HP, Sun To Support Solaris On ProLiant Servers

The deal elevates Sun to a strategic partner for HP's ProLiant servers and could also help each in its battle with a common enemy: IBM.

Ed Scannell, Contributor

February 25, 2009

4 Min Read

Extending an open hand to each other instead of a clenched fist, archrivals Hewlett-Packard and Sun Microsystems have agreed to ensure that a couple of their bread-and-butter server products work smoothly together.

Under the terms of the multiyear agreement, HP will distribute Sun's Solaris 10 operating system on its best-selling ProLiant servers as well as its blade servers, and supply technical support. HP has also agreed to sell both one- and three-year standard and premium subscriptions for Solaris.

The deal elevates Sun to a strategic partner for HP's ProLiant servers and also lays the groundwork for the two to create exposure for both Solaris and OpenSolaris among new users. It could also help each in its battle with a common enemy: IBM.

The agreement could increasingly draw HP further into the open source world. The company said it plans to increase its participation in the OpenSolaris community by collaborating with other users on the development of new features as well as improving interoperability. HP already makes Red Hat's market-leading version of Linux available on its servers.

Traditionally fierce rivals in the Intel and Unix-based server markets, the deal may be an admission on HP's part that Sun continues to have a substantial presence on a wide variety of hardware platforms, including those of HP and Compaq.

"It's a little-discussed secret that Solaris enjoys the largest installed base of any commercial Unix or Linux distribution," said Jesse Freund, an analyst relations manager with Sun. "It is also true that the Solaris OS is supported on more than 1,000 platforms, with more than 150 HP/Compaq systems on Sun's Hardware Compatibility List."

John Fowler, Sun's executive VP in charge of systems, admits that HP's endorsement of Solaris on ProLiant systems does indeed significantly expand the available market for the operating system on Intel-based hardware. He believes the robust ecosystem that surrounds Solaris will help accelerate its adoption.

Another reason for the two banding together could be the rapid decline in server sales the last several months, with each vendor seeking all the help it can get, even from competitors.

A report issued Tuesday by market researcher IDC showed that server sales in the fourth quarter of 2008 fell a whopping 12% compared with the corresponding quarter in 2007. The primary reason for the dramatic decline was the severe global recession and a "faster-than-expected" drop-off of sales in Western Europe and Asia. And things aren't looking much better for this quarter either.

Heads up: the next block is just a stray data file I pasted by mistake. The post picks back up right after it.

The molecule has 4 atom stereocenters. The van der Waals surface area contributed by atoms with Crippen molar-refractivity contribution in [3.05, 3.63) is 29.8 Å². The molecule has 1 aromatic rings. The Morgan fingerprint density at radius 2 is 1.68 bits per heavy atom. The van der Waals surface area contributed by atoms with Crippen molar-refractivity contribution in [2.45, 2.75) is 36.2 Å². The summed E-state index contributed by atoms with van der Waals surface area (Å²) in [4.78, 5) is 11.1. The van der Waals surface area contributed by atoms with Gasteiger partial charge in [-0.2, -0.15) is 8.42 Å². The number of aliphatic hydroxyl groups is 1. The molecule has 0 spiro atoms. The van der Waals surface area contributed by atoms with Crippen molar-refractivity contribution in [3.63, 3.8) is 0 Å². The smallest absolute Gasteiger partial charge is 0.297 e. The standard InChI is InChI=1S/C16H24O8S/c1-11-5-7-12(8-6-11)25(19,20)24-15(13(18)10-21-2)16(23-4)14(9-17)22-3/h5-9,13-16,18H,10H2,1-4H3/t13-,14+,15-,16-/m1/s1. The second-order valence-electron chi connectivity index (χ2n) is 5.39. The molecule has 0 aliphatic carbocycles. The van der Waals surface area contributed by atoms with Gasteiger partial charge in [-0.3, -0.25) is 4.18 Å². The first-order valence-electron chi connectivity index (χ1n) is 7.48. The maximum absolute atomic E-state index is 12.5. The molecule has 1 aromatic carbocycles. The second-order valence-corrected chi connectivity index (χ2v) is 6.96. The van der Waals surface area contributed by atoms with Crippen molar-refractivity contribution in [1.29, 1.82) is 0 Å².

"Things really fell off in January and February," IDC group VP Matt Eastwood said. "We're setting ourselves up for a pretty poor first quarter."

The report showed that Hewlett-Packard's fourth-quarter revenue fell 10.1% to $3.9 billion, although its market share improved slightly. Sun's revenue fell 14% during the quarter.

Another advantage of the deal that officials from both companies can agree on: It creates a single point of contact and accountability for the companies' respective products. They hope this will serve to lessen some of the typical frustrations users face when trying to get questions answered involving technical problems. They also believe it will reduce operational costs.

As part of the deal, both companies also have agreed to work in concert to align Solaris 10 with HP's Insight software on ProLiant servers, which they hope will result in making the servers more manageable.

Some analysts believe the deal was primarily driven however, to keep the companies’ users happy, particularly HP's.

"If you ask Sun how their Solaris business is doing, they would tell you they have had more success putting Solaris on ProLiant blades than Sun x86 servers. Customers can put Solaris on for free or pay for it, so if HP can get those customers at the time of a sale on a subscription, it is better for both companies," said Al Gillen, program VP of system software with IDC.

Gillen doesn’t believe that HP's decision to bundle Solaris or OpenSolaris will bring tension to its existing relationships with Microsoft or Red Hat, where it already bundles Windows and Linux on ProLiant systems.

"I don't see this as a distracting element for the relationship HP has with Microsoft or Red Hat. HP is just offering variety and choice, making its servers as attractive as they can to customers," Gillen said.

InformationWeek has published an independent analysis of the road map for Unix. Download the report here (registration required).

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